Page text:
News Scan for Jul 09, 2020

COVID racial disparities
;
Absenteeism and COVID-19
;
More Ebola in the DRC
; ;

Black people in Chicago twice as likely as whites to have COVID, study shows

In yet another study demonstrating racial disparities in the pandemic, a University of Chicago analysis has found that black people are twice as likely as whites to test positive for COVID-19.

The retrospective cohort study, published today in the Annals of the American Thoracic Society, showed that 786 of 4,413 patients tested positive for COVID-19 infection. Of those 4,413 patients, 619 (24%) were black, while 75 (7%) were white and 16 (8.7%) were Asian or Mideast Indian.

Average participant age was 46 years, but those infected with COVID-19 were 52 years old, on average, versus 45 for those who tested negative. The overall coronavirus infection rate was 10 times higher among patients 30 to 50 years old than among those 18 and younger (0.05 vs 0.005).

Overall, men were more often infected than women (20% vs 17%), although infected blacks were disproportionately female (63% vs. 51%).

Logistic regression models showed that although blacks were much more likely than others to have COVID-19 (odds ratio [OR], 3.30; 95% confidence interval [CI], 2.75 to 3.97) and be hospitalized (OR, 3.77; 95% CI, 2.38 to 5.99), they were not more likely to die.

In an American Thoracic Society news release, lead study author Ayodeji Adegunsoye, MD, MS, said the results are not surprising given that underlying illnesses associated with COVID-19, such as high blood pressure and diabetes, disproportionately affect black people. "I think this really amplifies how pre-existing socioeconomic and health care disparities affect outcomes in the population," he said.

Adegunsoye also noted that black people also have a higher risk of exposure to COVID-19 because they make up a larger part of the service industry than whites and are therefore considered essential workers.

He called for free, widely available COVID-19 screening, increased funding for community infection-prevention efforts, and campaigns to educate minorities on how to reduce their risk of developing high blood pressure and diabetes.
Jul 9 Ann Am Thorac Soc study
Jul 9 American Thoracic Society news release

 

Essential-worker absenteeism rose during initial months of pandemic

Today in the Centers for Disease Control and Prevention's (CDC's) Morbidity and Mortality Weekly Report (MMWR) researchers report on the rise of job-specific absenteeism in March and April in the United States, especially in the fields of personal care and service, healthcare support, and food production.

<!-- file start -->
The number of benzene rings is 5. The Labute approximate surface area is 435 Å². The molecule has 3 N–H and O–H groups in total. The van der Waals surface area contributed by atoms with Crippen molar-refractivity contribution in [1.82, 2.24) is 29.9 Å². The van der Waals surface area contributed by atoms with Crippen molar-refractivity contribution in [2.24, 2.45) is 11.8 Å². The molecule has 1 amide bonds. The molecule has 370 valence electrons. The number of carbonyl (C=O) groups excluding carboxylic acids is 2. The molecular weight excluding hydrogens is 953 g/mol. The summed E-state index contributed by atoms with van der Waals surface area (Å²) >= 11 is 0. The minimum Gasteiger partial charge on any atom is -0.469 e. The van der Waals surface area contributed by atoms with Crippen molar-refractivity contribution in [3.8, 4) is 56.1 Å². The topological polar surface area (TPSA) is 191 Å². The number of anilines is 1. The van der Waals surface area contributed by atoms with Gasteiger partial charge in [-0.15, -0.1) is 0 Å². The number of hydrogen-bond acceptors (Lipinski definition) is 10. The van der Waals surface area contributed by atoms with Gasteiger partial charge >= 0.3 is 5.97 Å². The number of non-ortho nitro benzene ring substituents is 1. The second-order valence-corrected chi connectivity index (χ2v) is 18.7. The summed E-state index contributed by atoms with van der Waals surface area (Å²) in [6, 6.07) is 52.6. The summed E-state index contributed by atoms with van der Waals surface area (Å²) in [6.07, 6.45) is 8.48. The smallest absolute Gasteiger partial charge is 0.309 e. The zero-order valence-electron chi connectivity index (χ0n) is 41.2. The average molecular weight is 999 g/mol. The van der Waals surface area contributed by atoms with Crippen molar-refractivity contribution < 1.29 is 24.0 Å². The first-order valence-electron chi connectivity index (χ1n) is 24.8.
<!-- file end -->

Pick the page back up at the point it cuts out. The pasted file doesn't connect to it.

CDC researchers analyzed data from the Current Population Survey, a monthly national survey of approximately 54,000 households conducted by the US Census Bureau for the Bureau of Labor Statistics. Absenteeism rates during the first 2 months of the coronavirus pandemic were compared with monthly data collected over the past 5 years.

During March and April, absenteeism was reported at 5.1% for personal care and service, including childcare workers and personal care aides, versus the 2.1% expected based on previous years. Healthcare support workers had a rate of 5.0% versus 2.4% expected, and production—including meat, poultry, and fish processing workers—had 3.7% versus 2.3% expected.

"Whereas the overall impact of COVID-19 on health-related workplace absenteeism in March and April was minor, increases in absenteeism in personal care and service, healthcare support, and production occupations, groups that contain or define essential critical infrastructure workforce categories, highlight the risks and concerns surrounding occupational transmission of SARS-CoV-2," the authors said.

Job categories that experienced absenteeism were unable to be performed from home because they require person-to-person contact. The authors explain that the move to remote telework for many Americans beginning in March likely helped reduce absenteeism overall.
Jul 9 MMWR study

 

Three more Ebola cases confirmed in latest DRC outbreak

Three more Ebola infections were confirmed in the Democratic Republic of the Congo's (DRC's) Equateur province outbreak, raising the total to 46, the World Health Organization (WHO) African regional office said on Twitter today.

One more death was reported, raising the fatality count to 19.

The event began in early June, signifying the DRC's 11th Ebola outbreak. The transmission is occurring in the northwestern part of the country, and though some cases are occurring in remote parts of the province, some cases have been detected in Mbandaka, the provincial capital, which is located on a river and has transit links to other parts of the DRC, including Kinshasa.
Jul 9 WHO African regional office tweet

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